- Spinosyns (1990s): broad-spectrum insecticides and acaricides, partly systemic
- Isoxazolines (2010s): broad-spectrum insecticides and acaricides, systemic
- Macrocyclic lactones (1980s) are a special chemical class that have both broad-spectrum ectoparasiticidal and endoparasiticidal activity, the reason for beeing called endectocides.
A few active ingredients do not belong to these chemical classes, e.g. cyromazine, dicyclanil.
There are other chemicals frequently used on livestock and pets that are not properly ectoparasiticides:
- Repellents: do not kill the parasites, but keep them away from the treated animals
- Synergists: enhance the parasiticidal activity of certain active ingredients or help to overcome resistance
Delivery forms of ectoparasiticides
Most ectoparasiticides are administered to livestock and pets in the following delivery forms:
For external use (i.e. topical administration)
- Collars impregnated with insecticides; used only on pets.
- Dipping: used mainly on cattle, sheep and goats.
- Dressing: used on livestock and pets.
- Dusts, back rubbers and other self-treatment devices: used mainly on poultry, pig and cattle.
- Ear-tags impregnated with insecticides: used only on cattle.
- Pour-ons: used mainly on cattle, sheep, horses, goats and pigs.
- Shampoos, soaps, sprays, powders, creams and the like: used mainly on pets.
- Spot-ons: used mainly on dogs and cats, very seldom on livestock.
- Spraying: spray-races, hand spraying, jetting: used mainly on livestock and horses.
For internal use (i.e. oral or injectable administration)
- Additives for feed or drinking water: used mainly on pig and poultry, less on cattle, horses or sheep, seldom on pets.
- Drenches or other liquid formulations for oral administration (used mainly against worms), mostly in livestock.
- Tablets, pills, capsules, or similar solid forms for oral administration (used mainly against worms)
- Slow-release boluses: for oral administration, used mainly on ruminants, i.e. on cattle, sheep and goats.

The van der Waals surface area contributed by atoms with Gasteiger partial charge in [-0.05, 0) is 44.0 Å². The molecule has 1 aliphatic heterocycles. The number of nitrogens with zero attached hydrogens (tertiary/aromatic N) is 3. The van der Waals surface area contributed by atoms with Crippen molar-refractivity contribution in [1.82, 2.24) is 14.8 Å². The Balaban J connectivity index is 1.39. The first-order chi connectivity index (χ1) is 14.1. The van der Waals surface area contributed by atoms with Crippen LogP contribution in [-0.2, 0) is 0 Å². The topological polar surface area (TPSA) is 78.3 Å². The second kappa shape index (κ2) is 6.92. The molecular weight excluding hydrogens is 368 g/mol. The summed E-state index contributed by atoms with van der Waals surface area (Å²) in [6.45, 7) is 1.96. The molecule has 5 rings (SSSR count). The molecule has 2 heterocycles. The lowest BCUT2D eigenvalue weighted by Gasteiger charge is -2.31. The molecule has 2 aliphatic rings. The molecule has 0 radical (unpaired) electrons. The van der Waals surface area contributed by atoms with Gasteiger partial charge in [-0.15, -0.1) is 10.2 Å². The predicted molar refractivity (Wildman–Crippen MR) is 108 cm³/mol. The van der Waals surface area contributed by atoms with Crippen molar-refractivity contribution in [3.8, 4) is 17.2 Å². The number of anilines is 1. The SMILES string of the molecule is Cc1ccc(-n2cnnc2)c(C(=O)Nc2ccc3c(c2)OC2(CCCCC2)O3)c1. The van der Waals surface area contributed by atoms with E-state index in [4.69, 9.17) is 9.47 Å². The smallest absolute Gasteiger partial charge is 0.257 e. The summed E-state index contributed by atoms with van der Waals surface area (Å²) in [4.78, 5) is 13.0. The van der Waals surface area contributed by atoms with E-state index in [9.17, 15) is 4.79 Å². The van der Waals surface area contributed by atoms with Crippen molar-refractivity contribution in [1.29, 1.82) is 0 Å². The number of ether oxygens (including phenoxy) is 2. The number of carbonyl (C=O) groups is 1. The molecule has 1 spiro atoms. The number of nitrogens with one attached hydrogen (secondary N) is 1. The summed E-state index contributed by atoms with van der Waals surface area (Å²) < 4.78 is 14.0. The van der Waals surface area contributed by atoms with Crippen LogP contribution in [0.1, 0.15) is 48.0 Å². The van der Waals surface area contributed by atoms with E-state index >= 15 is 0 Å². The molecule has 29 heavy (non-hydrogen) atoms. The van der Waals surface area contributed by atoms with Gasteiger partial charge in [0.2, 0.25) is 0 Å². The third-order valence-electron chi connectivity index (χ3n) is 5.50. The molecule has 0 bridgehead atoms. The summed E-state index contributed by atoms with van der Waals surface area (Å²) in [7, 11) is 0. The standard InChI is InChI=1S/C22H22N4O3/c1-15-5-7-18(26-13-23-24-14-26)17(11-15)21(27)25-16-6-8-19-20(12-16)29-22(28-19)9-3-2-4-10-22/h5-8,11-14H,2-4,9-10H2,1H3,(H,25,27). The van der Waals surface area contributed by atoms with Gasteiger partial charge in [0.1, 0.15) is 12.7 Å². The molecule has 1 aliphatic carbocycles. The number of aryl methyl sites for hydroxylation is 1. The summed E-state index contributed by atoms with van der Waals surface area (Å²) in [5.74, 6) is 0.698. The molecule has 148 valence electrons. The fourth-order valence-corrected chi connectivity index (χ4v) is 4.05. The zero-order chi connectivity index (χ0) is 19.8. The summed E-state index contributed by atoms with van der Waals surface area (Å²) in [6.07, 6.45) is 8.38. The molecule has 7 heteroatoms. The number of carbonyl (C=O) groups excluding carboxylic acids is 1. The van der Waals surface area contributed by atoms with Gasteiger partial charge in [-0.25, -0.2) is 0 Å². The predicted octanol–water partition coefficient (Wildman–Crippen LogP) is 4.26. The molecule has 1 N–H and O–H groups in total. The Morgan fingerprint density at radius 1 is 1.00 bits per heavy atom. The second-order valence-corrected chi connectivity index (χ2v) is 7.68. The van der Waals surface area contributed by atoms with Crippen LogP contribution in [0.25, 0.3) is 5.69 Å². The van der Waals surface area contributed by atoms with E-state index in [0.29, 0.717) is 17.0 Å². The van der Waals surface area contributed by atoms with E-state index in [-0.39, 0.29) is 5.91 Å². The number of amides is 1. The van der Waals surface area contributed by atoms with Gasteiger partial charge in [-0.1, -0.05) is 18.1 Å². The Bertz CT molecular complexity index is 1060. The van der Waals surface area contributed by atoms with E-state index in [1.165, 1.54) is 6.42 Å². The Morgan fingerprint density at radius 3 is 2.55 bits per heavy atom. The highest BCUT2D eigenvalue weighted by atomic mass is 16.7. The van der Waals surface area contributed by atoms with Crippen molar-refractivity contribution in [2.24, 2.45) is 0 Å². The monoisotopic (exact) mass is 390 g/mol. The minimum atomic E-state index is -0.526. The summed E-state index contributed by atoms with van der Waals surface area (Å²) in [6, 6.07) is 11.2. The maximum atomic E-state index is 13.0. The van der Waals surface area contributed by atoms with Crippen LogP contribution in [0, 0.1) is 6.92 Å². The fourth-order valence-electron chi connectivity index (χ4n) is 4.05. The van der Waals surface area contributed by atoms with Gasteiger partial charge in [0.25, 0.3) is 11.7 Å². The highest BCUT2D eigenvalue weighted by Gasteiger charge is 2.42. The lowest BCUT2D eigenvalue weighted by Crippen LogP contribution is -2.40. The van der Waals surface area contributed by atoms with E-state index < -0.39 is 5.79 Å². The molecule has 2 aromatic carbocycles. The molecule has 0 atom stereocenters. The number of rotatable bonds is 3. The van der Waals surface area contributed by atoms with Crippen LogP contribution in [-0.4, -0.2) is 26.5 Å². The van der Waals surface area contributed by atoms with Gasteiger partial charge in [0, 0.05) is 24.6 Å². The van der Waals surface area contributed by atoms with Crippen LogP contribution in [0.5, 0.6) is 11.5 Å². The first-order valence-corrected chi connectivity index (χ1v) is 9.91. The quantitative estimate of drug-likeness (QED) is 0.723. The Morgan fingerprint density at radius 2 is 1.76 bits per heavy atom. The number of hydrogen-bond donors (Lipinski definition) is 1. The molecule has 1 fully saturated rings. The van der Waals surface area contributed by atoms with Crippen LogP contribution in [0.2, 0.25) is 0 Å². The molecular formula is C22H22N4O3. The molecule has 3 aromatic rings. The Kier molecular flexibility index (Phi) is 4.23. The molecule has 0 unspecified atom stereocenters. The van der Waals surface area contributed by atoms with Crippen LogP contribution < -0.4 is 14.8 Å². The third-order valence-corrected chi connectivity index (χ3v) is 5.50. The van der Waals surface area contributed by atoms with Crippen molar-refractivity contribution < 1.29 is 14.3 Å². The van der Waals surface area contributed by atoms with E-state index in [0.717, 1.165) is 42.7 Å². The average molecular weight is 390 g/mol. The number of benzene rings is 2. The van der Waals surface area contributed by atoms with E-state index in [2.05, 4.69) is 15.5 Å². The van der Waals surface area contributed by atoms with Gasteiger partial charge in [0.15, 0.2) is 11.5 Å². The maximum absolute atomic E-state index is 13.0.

Agricultural origin and use of many ectoparasiticides
It is good to know that most ectoparasiticides used in livestock, horses and pets were primarily discovered and introduced as pesticides for agriculture. In fact, most veterinary ectoparasiticides are spin-offs of agricultural pesticides.
There are various reasons for this. First, because agricultural pests and veterinary ectoparasites are mostly insects, ticks, mites etc, and what works against agricultural pests, works often against veterinary ectoparasites too. Second, because the market potential of Animal Health ectoparasiticides is much smaller than the market potential of agricultural pesticides, and most agrochemical companies understandably focus first on agricultural pests. Once they find an active ingredient that is suitable for agriculture, they will investigate its veterinary potential.
A notable exception is ivermectin, which was first introduced for use on animals and later on for agriculture and human medicine. Probably because the company that discovered and introduced it (MS&D) was primarily not an agrochemical but a pharmaceutical company.
Other exceptions are e.g. dicyclanil, doramectin, eprinomectin, fluazuron, moxidectin, and pyriprole. They all were introduced for use on animals and so far they are not used on crop protection.
General safety information for antiparasitics is available in specific articles in this site (click to visit):
- General safety of antiparasitics for domestic animals
- General safety of antiparasitics for humans
- General safety of antiparasitics for the environment